In the South during the 1950’s, paper fans with wooden handles could be found everywhere. Churches, general stores, beauty parlors and barber shops had them readily available to combat the heavy Southern heat. Many fans were covered with religious iconography. It would be common to see depictions of Jesus surrounded by sheep or praying hands backlit by a heavenly glow. One might also see African-Americans leaders, such as the civil rights leader Reverend Martin Luther King Jr. or the gospel singer Mahalia Jackson, while others had advertisements and other secular imagery.
These fans are remembered by older Americans as a part of everyday life in the South, and especially of religion and Sunday church services. In his Memento Series the artist Chris Watts appropriates the historical church fan by drawing African-Americans from more contemporary times in lightly shaded, highly detailed pencil drawings. When displayed together, Heavy D and Colin Powell may bookend the likes of TLC, Florence Griffith Joyner (known as Flo-Jo) and Mary J. Blige. African-American performers, celebrities, athletes and politicians of the 90’s and 2000’s are memorialized, icons of culture are embedded on a Southern symbol of hope and reverence.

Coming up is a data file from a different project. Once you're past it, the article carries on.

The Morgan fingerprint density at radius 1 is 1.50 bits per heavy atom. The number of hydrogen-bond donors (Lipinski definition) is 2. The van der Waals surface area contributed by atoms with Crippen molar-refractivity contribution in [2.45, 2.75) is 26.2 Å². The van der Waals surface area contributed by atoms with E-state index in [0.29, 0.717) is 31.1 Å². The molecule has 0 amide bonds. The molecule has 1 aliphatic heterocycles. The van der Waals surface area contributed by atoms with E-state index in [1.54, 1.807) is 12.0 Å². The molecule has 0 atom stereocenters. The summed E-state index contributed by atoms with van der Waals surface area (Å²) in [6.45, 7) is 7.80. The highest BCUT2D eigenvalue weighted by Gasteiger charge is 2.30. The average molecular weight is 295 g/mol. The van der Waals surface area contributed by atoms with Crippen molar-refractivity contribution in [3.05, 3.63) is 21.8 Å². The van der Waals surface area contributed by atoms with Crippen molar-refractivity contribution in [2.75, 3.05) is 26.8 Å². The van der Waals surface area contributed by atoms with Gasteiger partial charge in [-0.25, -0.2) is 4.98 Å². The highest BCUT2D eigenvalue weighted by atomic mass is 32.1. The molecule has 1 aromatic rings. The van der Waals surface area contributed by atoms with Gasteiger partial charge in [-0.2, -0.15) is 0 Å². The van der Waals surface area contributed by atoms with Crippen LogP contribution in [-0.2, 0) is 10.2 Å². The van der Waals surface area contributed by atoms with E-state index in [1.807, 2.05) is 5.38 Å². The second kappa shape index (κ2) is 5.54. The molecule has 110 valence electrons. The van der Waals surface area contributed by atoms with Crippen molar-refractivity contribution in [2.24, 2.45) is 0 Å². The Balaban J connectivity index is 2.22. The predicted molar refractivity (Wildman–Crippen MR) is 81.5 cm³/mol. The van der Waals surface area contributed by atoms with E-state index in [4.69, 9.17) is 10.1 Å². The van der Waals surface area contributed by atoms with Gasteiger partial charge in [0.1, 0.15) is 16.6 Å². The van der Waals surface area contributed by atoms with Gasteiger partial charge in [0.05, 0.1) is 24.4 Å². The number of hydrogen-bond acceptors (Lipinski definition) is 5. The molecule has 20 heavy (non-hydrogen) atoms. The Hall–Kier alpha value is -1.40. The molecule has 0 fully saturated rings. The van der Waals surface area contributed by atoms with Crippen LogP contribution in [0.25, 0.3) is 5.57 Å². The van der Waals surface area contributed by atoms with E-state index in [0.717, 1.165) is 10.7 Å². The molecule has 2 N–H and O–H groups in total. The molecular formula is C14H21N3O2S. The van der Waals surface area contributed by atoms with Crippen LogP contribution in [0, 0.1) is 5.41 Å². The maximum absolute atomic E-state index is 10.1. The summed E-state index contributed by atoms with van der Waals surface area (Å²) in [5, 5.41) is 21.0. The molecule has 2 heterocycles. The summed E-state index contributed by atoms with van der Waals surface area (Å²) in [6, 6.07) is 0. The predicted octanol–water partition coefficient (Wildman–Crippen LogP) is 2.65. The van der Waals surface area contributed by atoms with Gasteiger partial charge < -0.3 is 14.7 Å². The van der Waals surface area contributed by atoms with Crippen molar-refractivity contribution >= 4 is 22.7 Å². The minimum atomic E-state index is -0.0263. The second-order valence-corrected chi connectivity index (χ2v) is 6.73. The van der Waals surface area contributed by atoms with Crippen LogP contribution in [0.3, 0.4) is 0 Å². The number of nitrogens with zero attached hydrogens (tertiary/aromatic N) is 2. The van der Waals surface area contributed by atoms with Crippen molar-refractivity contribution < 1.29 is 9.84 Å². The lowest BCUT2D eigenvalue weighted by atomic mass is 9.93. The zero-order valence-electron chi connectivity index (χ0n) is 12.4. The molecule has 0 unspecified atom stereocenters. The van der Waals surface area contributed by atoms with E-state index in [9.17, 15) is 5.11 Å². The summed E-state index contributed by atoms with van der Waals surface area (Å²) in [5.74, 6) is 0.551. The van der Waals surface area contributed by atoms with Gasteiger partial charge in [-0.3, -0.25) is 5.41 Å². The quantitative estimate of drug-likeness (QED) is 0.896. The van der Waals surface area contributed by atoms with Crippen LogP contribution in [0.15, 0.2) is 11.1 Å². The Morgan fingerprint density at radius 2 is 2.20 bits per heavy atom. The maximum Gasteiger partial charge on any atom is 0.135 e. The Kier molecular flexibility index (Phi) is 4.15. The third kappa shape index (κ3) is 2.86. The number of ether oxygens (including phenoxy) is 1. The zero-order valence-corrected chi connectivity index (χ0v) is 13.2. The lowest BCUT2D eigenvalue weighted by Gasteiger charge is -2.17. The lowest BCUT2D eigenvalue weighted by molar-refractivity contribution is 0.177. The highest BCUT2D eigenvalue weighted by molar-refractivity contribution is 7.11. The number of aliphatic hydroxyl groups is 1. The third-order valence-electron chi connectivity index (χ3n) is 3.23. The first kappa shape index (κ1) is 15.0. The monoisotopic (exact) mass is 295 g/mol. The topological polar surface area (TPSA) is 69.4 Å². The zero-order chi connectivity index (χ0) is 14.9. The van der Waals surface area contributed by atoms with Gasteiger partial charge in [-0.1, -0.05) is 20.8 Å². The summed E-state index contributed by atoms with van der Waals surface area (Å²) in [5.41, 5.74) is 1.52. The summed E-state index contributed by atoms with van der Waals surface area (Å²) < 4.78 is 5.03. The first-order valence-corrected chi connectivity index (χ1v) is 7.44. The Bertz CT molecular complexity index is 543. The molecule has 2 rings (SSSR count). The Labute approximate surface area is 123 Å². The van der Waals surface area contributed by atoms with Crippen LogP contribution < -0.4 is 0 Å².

Whether the artists’ intent was cynical or celebratory, Watt’s Memento Series take this symbolic object, the church fan, rich with Southern history, and repurposes it in 2016 as memorials to a group of African Americans who have become icons in their own right.
To see more of Chris Watt's work and to see the full "Memento Series" visit his web page: http://cargocollective.com/iamchriswatts/Memento-Series